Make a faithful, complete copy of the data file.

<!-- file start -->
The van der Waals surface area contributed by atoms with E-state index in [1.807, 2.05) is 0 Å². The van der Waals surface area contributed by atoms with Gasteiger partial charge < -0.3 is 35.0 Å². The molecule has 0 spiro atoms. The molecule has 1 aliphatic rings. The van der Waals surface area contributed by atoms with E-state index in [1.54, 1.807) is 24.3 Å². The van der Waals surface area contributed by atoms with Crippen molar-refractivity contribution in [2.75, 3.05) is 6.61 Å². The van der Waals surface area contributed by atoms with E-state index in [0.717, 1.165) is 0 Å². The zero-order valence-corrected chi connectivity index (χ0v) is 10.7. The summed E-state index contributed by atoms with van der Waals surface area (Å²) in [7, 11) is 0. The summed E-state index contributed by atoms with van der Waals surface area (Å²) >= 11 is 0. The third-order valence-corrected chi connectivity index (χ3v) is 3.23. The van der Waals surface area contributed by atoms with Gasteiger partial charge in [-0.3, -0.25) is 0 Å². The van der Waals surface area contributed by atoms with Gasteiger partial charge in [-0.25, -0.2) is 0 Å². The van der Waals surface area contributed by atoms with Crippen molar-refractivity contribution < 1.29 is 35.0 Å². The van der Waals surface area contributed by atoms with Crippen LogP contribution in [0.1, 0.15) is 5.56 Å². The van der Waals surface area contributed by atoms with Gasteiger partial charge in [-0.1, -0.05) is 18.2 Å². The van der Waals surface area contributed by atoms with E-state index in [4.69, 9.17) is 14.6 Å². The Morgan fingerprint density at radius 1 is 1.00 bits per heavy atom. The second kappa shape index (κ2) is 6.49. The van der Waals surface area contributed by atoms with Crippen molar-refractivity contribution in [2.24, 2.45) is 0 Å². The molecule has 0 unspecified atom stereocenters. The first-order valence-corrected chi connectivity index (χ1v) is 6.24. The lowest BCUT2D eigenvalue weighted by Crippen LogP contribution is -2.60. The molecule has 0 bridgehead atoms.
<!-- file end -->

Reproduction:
The van der Waals surface area contributed by atoms with E-state index in [1.807, 2.05) is 0 Å². The van der Waals surface area contributed by atoms with Gasteiger partial charge < -0.3 is 35.0 Å². The molecule has 0 spiro atoms. The molecule has 1 aliphatic rings. The van der Waals surface area contributed by atoms with E-state index in [1.54, 1.807) is 24.3 Å². The van der Waals surface area contributed by atoms with Crippen molar-refractivity contribution in [2.75, 3.05) is 6.61 Å². The van der Waals surface area contributed by atoms with E-state index in [0.717, 1.165) is 0 Å². The zero-order valence-corrected chi connectivity index (χ0v) is 10.7. The summed E-state index contributed by atoms with van der Waals surface area (Å²) in [7, 11) is 0. The summed E-state index contributed by atoms with van der Waals surface area (Å²) >= 11 is 0. The third-order valence-corrected chi connectivity index (χ3v) is 3.23. The van der Waals surface area contributed by atoms with Gasteiger partial charge in [-0.3, -0.25) is 0 Å². The van der Waals surface area contributed by atoms with Gasteiger partial charge in [-0.25, -0.2) is 0 Å². The van der Waals surface area contributed by atoms with Crippen molar-refractivity contribution < 1.29 is 35.0 Å². The van der Waals surface area contributed by atoms with Crippen LogP contribution in [0.1, 0.15) is 5.56 Å². The van der Waals surface area contributed by atoms with Gasteiger partial charge in [-0.1, -0.05) is 18.2 Å². The van der Waals surface area contributed by atoms with E-state index in [4.69, 9.17) is 14.6 Å². The Morgan fingerprint density at radius 1 is 1.00 bits per heavy atom. The second kappa shape index (κ2) is 6.49. The van der Waals surface area contributed by atoms with Crippen molar-refractivity contribution in [2.24, 2.45) is 0 Å². The molecule has 0 unspecified atom stereocenters. The first-order valence-corrected chi connectivity index (χ1v) is 6.24. The lowest BCUT2D eigenvalue weighted by Crippen LogP contribution is -2.60. The molecule has 0 bridgehead atoms.